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| Five different size beakers with
about 50 mL of water are laid on the table, representing 5 different
levels of the food chain. Add one drop of food coloring to each beaker,
representing the bio-waste material that all marine animals are exposed
to through absorption from the water. Then as we move up the sizes
of the beakers, add one more drop of food coloring, showing the effect
of concentrated and nonbiodegradable waste as we move up the food
chain. The color of the water in the last beaker should be very dark.
Then, soak a piece of bread in the last beaker, showing the students
the possibility of humans eating a big fish, containing the most concentrated
toxin. Ask the students if anyone would want to eat the piece of bread
with the toxin in it. Lastly, give the students some information on
marine mammal young that are affected by the biological magnification
or bioaccumulation, i.e., whales rely on blubber and mom's milk when
they are young and vulnerable, etc.
description or introduction
The scientific principles
that the activity is founded on.
|The activity is found on the
idea of biological magnification: the increased concentration of nonbiodegradable
chemicals in the higher levels of the food chain. Since the chemicals
are not biodegradable, animals absorbed them and store them in fat.
Once a fish eats another fish, for example, the waste is passed on
and thus becomes more concentrated.
Pollutants in the sea sometimes originated from land; they are
toxic chemicals that are synthetic, that is, manufactured by humans.
Although they are organic, being artificial, they are foreign to
many forms of life. One major group of synthetic chemical pollutants
are the chlorinated hydrocarbons, used in pesticides to kill insects
and to control weeds. Many of these pesticides saved people from
diseases and starvation, but they also are harmful tom any other
organisms if used unchecked.
Pesticides have not been used directly in the ocean; however,
they are very mobile. They are carried by wind, especially when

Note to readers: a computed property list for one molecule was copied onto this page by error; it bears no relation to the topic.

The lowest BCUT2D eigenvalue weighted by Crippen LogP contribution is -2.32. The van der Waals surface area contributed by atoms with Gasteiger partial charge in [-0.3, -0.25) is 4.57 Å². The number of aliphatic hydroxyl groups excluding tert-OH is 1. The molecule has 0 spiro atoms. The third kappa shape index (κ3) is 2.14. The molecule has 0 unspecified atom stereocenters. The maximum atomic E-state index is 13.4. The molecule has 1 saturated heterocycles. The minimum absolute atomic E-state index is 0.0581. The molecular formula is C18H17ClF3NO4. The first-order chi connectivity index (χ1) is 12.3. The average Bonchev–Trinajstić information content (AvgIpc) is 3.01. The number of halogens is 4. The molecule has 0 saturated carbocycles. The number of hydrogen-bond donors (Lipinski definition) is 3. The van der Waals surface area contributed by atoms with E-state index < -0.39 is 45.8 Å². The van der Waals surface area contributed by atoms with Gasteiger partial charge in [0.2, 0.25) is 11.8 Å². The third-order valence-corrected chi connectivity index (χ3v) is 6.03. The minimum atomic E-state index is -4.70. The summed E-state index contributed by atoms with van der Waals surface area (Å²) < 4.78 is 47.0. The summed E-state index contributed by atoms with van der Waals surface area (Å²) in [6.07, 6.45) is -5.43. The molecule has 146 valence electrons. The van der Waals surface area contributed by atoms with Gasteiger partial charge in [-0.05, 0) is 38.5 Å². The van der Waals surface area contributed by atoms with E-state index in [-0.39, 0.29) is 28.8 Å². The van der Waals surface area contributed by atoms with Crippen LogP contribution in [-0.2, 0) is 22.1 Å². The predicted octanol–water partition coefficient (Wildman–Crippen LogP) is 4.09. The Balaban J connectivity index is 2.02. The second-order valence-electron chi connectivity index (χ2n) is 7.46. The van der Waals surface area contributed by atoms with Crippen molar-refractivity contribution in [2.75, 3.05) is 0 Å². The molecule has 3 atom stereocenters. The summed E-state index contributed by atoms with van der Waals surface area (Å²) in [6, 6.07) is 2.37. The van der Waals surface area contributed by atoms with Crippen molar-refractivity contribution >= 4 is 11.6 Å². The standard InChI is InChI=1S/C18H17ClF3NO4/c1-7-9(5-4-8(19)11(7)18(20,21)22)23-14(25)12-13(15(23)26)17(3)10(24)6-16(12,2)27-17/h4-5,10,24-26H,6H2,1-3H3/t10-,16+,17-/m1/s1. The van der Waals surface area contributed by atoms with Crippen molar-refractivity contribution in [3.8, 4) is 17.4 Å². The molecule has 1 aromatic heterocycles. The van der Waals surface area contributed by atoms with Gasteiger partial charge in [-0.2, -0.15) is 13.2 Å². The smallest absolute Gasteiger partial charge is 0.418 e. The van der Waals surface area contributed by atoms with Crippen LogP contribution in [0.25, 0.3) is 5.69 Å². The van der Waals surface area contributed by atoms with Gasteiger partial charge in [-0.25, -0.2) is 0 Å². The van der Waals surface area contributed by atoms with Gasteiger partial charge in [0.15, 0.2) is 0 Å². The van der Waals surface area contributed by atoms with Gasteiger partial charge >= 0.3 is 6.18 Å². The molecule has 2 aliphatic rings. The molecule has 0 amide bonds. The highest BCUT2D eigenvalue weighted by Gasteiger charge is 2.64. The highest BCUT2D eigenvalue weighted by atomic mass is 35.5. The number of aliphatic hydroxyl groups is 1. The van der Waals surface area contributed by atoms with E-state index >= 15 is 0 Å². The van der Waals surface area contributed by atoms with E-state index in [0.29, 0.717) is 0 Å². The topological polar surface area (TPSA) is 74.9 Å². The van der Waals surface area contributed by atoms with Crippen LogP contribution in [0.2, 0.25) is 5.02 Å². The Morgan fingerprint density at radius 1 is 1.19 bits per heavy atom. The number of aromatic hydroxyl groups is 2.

crops are sprayed from planes. They are brought into the ocean from
rivers, runoff from land, and domestic sewage. Pesticides are then
absorbed by plankton and move up the levels of the food chain. S
ince chlorinated hydrocarbons are synthetic, organisms have not
learned a way to break them down; thus, they are nonbiodegradable.
Chlorinated carbons are not very soluble in water, persist through
many years in the environment and accumulate in fats. Because the
pesticides are persistent, the higher an organism is on the food
chain, the higher concentration of toxic pesticides are in it. The
pesticides are passed from one organism to the next, getting more
and more harmful because it cannot be broken down through digestion
or by the liver of the animals that eat them. Whales are one of
the top carnivores in the ocean; thus, they are very susceptible
to biological magnification. Furthermore, chlorinated carbons accumulate
in fast, and pups rely on their blubber and their mom's milk (which
is made directly from fat) for food. Toxin is passed onto the pups
with a weak immunity system in this way. Therefore, many pups die
before the age of one.
for the activity
|This is my original idea. The background
information is found in the Marine Biology book by Castro and Hubber.
time to do the activity
|Understand biological magnification
|Understand the food chain